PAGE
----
(make-lft 1 0 1 2) lft
if-success
(lambda ()
(decompose-range?
(make-lft 3 1 1 3) lft
if-success
if-failure))))))

(defun binary-expression-decompose-digit (binary-expression)
(try-decompose-digit
(slot-value binary-expression 'bilft)
(lambda (digit bilft)
(values digit (make-instance 'binary-expression
:generation (slot-value binary-expression 'generation)
:bilft bilft
:delayed-left (slot-value binary-expression 'delayed-left)
:delayed-right (slot-value binary-expression 'delayed-right))))
(lambda ()
(binary-expression-decompose-digit (refine-disjoint binary-expression)))))

(defun binary-expression->lft-stream (binary-expression)
(multiple-value-bind (digit remainder) (binary-expression-decompose-digit binary-expression)
(cons-lft-stream digit
(binary-expression->lft-stream remainder))))```

Now we have the machinery we need to do arithmetic on pairs of LFT streams.

## Infinite Expression Trees

You can only go so far with a finite number of arithmetic operations, but you can go much further with an infinite number. For example, you can create converging infinite series. We can recursively generate an infinite tree of binary expressions. We unfold the tree and call a generating function at each recursive level.

```(defun unfold-expression-tree-1 (left generate counter)
(funcall (funcall generate counter)
left
(delay-lft-stream (unfold-expression-tree-1 left generate (+ counter 1)))))```
Often the root of the tree is special, so the usual way we call this is
```(defun unfold-expression-tree (root-bilft left generate)
(funcall root-bilft
left
(delay-lft-stream (unfold-expression-tree-1 left generate 1))))```

## Square Root of Infinite Composition

To compute the square root of an infinite composition, we create an infinite tree. Each level of the tree refines the estimate of the square root of the estimate from the next level down in the tree.

```(defun sqrt-lft-stream (lft-stream)
(unfold-expression-tree-1
lft-stream
(constantly (make-bilft 1 2 1 0
0 1 2 1))
0))```
but we need not construct an infinite tree if each level is identical. We just re-use the level:
```(defun sqrt-lft-stream (lft-stream)
(let ((stream nil))
(setq stream
(funcall (make-bilft 1 2 1 0
0 1 2 1)
lft-stream
(delay-lft-stream stream)))
stream))```
This feeds back the square root into its own computation. (These ideas are from Peter Potts and Reinhold Heckmann.)

## ex and log(x)

Peter Potts gives these formulas for ex and log(x) where x is an infinite composition of LFTs:

```(defun %exp-lft-stream (lft-stream)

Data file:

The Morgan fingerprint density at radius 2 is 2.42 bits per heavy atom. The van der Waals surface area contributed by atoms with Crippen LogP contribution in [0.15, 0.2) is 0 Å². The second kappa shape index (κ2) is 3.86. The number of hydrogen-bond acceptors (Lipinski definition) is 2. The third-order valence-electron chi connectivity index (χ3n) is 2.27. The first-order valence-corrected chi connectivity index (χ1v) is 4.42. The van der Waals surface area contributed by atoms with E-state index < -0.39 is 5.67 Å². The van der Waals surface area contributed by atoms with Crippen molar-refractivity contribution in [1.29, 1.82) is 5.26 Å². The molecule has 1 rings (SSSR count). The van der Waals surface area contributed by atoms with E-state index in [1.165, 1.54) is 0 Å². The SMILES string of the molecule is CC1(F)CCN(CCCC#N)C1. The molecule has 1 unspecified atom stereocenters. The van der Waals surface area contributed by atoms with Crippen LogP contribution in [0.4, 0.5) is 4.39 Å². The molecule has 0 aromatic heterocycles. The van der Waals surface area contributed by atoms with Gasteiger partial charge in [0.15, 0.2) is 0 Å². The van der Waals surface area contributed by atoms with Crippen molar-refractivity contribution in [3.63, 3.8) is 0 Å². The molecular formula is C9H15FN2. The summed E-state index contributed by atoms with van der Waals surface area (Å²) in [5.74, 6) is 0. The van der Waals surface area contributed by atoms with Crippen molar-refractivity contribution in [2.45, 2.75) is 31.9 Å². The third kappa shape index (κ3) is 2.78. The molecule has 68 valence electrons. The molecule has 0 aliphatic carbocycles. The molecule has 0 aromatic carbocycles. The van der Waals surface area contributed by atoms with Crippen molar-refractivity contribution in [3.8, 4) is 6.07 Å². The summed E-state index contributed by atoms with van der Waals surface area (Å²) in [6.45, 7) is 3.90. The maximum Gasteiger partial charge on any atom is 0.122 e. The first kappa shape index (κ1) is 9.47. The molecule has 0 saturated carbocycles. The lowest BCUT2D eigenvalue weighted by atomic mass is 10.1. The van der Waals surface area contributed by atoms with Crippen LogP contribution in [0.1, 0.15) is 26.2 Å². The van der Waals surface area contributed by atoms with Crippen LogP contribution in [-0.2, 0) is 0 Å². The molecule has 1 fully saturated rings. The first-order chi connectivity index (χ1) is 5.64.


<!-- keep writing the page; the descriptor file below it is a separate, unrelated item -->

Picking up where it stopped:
(unfold-expression-tree-1
(lambda (n)
(make-bilft (+ (* 2 n) 2) (+ (* 2 n) 1) (* 2 n) (+ (* 2 n) 1)
(+ (* 2 n) 1) (* 2 n) (+ (* 2 n) 1) (+ (* 2 n) 2)))
0
(funcall (inverse-lft (make-lft 1 -1 1 1)) lft-stream)))

(defun %log-lft-stream (lft-stream)
(unfold-expression-tree
(make-bilft 1 1 -1 -1
0 1  1  0)
(lambda (n)
(make-bilft n (+ (* n 2) 1)       (+ n 1) 0
0       (+ n 1) (+ (* n 2) 1) n))
lft-stream))```
These infinite expression trees converge only on a limited range, so we need to use identities on the arguments and results to extend the range to cover a wide set of inputs.

## Sunday, February 4, 2024

### Infinite Composition

If you like functional composition, you’ll like linear fractional transformations (LFTs). They behave very nicely when you compose them (in fact, they are a group under functional composition). If you compose two LFTs, you get another LFT. You can keep composing as long as you wish. Let’s compose an infinite number of LFTs.

I suppose I should argue that composing an infinite number of LFTs will give you anything at all. Consider those LFTs with non-negative coefficients. When given an input in the range [0,∞], they will output a number in the range [A/C, B/D]. The output range is narrower than, and contained within, the input range. If we compose two such LFTs, the range of output of the outermost LFT will be even narrower. As we compose more and more of these narrowing LFTs, the range of output of the outermost LFT will become narrower and narrower. If we compose an infinite number of narrowing LFTs, the output range will narrow to a single point. Curiously, the limits on the range of output of a finite composition of LFTs are always rational numbers, yet the output from infinite composition of LFTs can be an irrational real number.

There are many ways to represent an infinite number of LFTs. A generator or a co-routine, for example, but I like the stream abstraction from Scheme. This is easily implemented in Common Lisp. A `delay` macro creates promises:

```(defclass promise ()
((forced? :initform nil)
(values-or-thunk :initarg :thunk
:initform (error "Required initarg :thunk omitted.")))
(:documentation "A simple call-by-need thunk."))

(defmacro delay (expression)
“Delays evaluation of an expression and returns a promise.”
‘(make-instance ’promise :thunk (lambda () ,expression)))```
and the `force` function forces evaluation:
```(defun force (promise)
“Returns the values of a promise, forcing it if necessary.”
(check-type promise promise)
;; Ensure the values have been memoized.
(unless (slot-value promise ’forced?)
(let ((values (multiple-value-list (funcall (slot-value promise ’values-or-thunk)))))
;; If this is not a recursive call, memoize the result.
;; If this is a recursive call, the result is discarded.
(unless (slot-value promise ’forced?)
(setf (slot-value promise ’values-or-thunk) values)
(setf (slot-value promise ’forced?) t))))
;; Return the memoized values.
(values-list (slot-value promise ’values-or-thunk)))```
A stream is a cons of an element and a promise to produce the rest of the stream:
```(defclass lft-stream ()
((car :initarg :car
:initform (error "Required initarg :car omitted.")
(delayed-cdr :initarg :delayed-cdr